As the New Year starts and winter tightens its grip on the Northern Hemisphere, one of the most familiar constellations takes center stage. Orion the Hunter appears conspicuous in the eastern sky as twilight fades and grows even more prominent after darkness settles in. The star group climbs highest in the south around 11 p.m. local time, when it stands about halfway to the zenith from mid-northern latitudes.

Wednesday, January 3

Earth reaches perihelion, the closest point to the Sun during its year-long orbit, at 1 a.m. EST. The two then lie 91.4 million miles (147.1 million kilometers) apart. It surprises many people to learn that Earth comes closest to the Sun in the dead of winter, but the cold weather in the Northern Hemisphere at this time of year arises because the Sun traces a low arc across the sky.

Thursday, January 4

The Quadrantid meteor shower reaches its peak this morning. Unfortunately, the nearly Full Moon will drown out fainter meteors and leave only the bright ones to shine through. The Quadrantids do generate a high percentage of bright meteors, however, so the shower should deliver a smattering of “shooting stars” to observers who brave the cold. The meteors appear to radiate from a spot in the northern part of the constellation Boötes, which climbs high in the northeast as dawn approaches.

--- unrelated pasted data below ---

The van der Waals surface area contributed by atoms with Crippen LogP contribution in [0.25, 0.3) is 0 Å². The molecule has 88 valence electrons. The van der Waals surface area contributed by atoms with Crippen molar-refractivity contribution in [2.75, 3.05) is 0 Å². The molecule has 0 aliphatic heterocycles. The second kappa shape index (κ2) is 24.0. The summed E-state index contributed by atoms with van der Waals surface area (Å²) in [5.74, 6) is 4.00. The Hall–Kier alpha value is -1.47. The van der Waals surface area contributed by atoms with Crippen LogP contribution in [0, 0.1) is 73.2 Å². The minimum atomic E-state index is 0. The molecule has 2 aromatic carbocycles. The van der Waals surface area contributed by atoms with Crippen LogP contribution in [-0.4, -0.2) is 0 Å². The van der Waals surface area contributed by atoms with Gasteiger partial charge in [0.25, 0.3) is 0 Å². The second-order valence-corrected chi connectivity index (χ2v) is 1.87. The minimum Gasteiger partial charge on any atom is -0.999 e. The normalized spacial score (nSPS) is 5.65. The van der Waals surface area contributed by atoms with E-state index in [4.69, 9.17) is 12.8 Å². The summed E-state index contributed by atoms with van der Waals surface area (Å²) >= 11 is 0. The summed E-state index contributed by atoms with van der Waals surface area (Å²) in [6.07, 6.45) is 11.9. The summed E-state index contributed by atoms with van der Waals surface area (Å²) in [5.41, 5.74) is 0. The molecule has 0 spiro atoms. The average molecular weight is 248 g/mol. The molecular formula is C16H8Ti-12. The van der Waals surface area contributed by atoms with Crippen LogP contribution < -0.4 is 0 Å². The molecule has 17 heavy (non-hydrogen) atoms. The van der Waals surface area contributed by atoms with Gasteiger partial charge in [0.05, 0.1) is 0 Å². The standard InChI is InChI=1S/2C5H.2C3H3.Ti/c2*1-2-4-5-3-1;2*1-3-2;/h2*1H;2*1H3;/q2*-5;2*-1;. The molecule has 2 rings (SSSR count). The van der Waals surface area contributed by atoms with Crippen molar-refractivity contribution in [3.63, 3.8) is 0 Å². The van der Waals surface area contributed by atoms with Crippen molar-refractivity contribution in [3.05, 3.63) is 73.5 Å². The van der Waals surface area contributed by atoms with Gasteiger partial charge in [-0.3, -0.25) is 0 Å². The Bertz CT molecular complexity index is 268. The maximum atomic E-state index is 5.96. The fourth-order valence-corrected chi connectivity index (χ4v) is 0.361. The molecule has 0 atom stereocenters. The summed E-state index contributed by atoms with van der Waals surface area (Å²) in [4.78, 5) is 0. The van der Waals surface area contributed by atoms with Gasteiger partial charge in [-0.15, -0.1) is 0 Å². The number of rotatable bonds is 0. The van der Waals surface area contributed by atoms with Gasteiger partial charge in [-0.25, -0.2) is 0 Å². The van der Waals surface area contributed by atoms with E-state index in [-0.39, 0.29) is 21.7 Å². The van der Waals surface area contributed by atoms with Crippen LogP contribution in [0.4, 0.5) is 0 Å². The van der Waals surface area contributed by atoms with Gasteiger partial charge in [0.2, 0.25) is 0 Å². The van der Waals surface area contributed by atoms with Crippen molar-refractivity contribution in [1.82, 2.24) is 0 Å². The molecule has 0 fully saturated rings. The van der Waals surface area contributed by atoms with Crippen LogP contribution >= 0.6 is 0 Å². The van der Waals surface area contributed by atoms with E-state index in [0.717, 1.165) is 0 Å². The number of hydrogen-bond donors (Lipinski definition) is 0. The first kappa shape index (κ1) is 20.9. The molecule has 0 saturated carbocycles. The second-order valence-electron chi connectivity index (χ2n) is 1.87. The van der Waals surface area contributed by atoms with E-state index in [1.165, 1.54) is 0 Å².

Although people in the Northern Hemisphere experienced the shortest day of the year more than two weeks ago (at the winter solstice December 21), the Sun has continued to rise slightly later with each passing day. That trend stops this morning for those at 40° north latitude. Tomorrow’s sunrise will arrive about a second earlier than today’s. This turnover point depends on latitude. If you live farther north, the switch occurred a few days ago; closer to the equator, the change won’t happen until later in January.

Friday, January 5

Grab your binoculars or telescope and hunt down asteroid 20 Massalia during January’s first week. This 9th-magnitude object lies among the background stars of eastern Taurus and climbs highest in the south during the late evening hours. Start at 3rd-magnitude Zeta (ζ) Tauri, the star that marks the tip of the Bull’s southern horn. Then, take a quick look at the Crab Nebula (M1) 1° to the northwest before sliding 1.6° farther west to find 5th-magnitude 114 Tau. Massalia currently lies 1° due west of this star.

This 3-D rendering shows the approximate shape of Massalia based on the light it reflects as it rotates.
Astronomical Institute of the Charles University: Josef Ďurech, Vojtěch Sidorin
Saturday, January 6

Two of the finest deep-sky objects shine prominently on evenings in early January. The Pleiades and Hyades star clusters climb highest in the south during midevening but remain conspicuous nearly the whole night. The Pleiades, also known at the Seven Sisters and M45, appears like a small dipper to naked eyes. The larger Hyades forms the V-shaped head of Taurus the Bull. Although both look nice with the naked eye, binoculars show them best.

Sunday, January 7

Mars and Jupiter enjoy a stunning conjunction this morning. The two planets stand just 16′ apart (half the Full Moon’s diameter). This is the closest they’ve been since September 2004, though they were then just a few degrees from the Sun and lost in our star’s glare. They haven’t been this close and visible since January 1998. The pairing looks great with the naked eye or binoculars. A telescope shows both in a single low-power field of view. Mars appears 5″ across while Jupiter, despite lying three times farther away, spans 34″.